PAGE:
But the Gospel of salvation – the Gospel that goes this far and no further – is not the Gospel Jesus preached. It’s not the Gospel Paul preached. Jesus and Paul preached the Gospel of the Kingdom of God, where righteousness, peace, and joy in the power of the Holy Spirit are wrought in us and through us, taking every thought captive for obedience to Jesus Christ, and making all the nations disciples (Rom. 14.17, 18; 2 Cor. 10.3-5; Matt. 28.18-20). That Good News is our salvation, and we should expect it to grow and expand into every area of life, all our relationships, roles, and responsibilities, where Jesus is making all things new by making us all-new disciples in every aspect of our lives (2 Cor. 5.17).

And as was made clear to Daniel, the people who receive this Gospel can expect to know opposition and oppression from the unbelieving world. That’s because everything they are and do challenges the presumed autonomy of those who, though they know God at some level, refuse to give thanks and serve Him, turning to idols of their own making instead (Rom. 1.18-21). Those who have turned away from God will turn on us in one way or another. We’ll need courage to stand firm in the face of their hostility. Yet we know the Kingdom we have received will ultimately prevail through all the earth (Dan. 7.18-27).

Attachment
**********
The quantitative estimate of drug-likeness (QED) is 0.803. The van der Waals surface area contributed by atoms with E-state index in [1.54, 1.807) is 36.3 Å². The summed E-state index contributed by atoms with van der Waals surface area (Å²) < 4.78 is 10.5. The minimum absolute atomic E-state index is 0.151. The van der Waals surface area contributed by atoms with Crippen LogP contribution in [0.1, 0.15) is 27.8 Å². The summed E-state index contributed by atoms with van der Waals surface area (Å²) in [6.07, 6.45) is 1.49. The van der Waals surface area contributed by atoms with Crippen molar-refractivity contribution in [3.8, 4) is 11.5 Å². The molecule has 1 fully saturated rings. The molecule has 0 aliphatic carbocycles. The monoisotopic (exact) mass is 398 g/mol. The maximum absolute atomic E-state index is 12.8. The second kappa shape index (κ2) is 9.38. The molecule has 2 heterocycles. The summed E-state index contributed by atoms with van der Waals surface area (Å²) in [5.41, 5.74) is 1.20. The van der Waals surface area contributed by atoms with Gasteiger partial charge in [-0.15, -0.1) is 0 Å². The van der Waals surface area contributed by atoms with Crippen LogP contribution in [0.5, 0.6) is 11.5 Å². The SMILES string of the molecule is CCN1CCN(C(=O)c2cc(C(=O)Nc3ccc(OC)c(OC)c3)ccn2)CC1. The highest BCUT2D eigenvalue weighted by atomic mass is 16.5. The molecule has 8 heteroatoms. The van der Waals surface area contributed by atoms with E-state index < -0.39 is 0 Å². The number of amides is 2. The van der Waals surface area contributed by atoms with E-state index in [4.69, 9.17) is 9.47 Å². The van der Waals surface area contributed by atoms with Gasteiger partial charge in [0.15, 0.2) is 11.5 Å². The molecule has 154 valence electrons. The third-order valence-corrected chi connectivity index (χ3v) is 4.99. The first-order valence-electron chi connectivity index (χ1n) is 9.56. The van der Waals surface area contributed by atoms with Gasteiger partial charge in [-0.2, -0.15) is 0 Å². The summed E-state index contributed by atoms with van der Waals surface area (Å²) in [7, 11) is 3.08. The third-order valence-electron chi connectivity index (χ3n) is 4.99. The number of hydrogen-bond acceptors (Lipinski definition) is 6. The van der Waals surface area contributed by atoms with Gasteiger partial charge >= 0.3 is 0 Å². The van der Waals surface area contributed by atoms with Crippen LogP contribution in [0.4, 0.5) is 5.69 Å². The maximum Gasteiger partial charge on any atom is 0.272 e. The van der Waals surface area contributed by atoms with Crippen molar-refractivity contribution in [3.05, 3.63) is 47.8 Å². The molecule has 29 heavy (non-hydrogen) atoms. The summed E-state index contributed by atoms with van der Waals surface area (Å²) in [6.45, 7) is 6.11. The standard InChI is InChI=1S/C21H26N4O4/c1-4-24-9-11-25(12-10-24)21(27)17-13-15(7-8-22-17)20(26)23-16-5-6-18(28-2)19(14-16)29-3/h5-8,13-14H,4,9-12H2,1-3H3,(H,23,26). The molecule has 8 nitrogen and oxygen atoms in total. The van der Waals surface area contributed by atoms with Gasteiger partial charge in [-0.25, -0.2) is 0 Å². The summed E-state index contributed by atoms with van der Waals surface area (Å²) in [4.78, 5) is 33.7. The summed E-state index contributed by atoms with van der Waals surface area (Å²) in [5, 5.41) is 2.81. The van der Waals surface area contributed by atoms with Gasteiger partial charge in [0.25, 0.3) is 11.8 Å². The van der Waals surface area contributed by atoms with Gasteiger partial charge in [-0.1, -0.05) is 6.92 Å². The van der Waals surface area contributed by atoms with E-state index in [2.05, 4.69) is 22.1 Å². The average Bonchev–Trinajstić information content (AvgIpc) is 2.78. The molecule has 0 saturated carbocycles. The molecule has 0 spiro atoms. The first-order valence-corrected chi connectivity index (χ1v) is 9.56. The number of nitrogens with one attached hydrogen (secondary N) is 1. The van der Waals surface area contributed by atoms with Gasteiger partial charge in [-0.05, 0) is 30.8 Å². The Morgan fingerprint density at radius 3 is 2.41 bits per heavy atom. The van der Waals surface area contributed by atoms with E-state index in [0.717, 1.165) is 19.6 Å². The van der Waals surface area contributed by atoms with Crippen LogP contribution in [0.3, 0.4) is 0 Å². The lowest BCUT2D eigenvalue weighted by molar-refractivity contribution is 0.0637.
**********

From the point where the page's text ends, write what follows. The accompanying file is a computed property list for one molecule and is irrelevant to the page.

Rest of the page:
In these days of increasing indifference to and hostility toward all things Christian, it’s going to take real courage to live our convictions about Jesus as Savior, Lord, King, and He Who makes all things new.

And that means we need one another in the Church. Being unconnected to the Body of Christ can be a major barrier to courage. Each of us needs courage, and each of us can be used by the Spirit of God to encourage our fellow believers to hold fast to their convictions and stand firm for Jesus in every aspect of their lives. But only to the extent we work hard to maintain the unity of the Spirit in the bond of peace (Eph. 4.3; Jn. 17.21), and work together in our churches for the increase and maturing of our congregation into Christ (Eph. 4.11-16).

Give to receive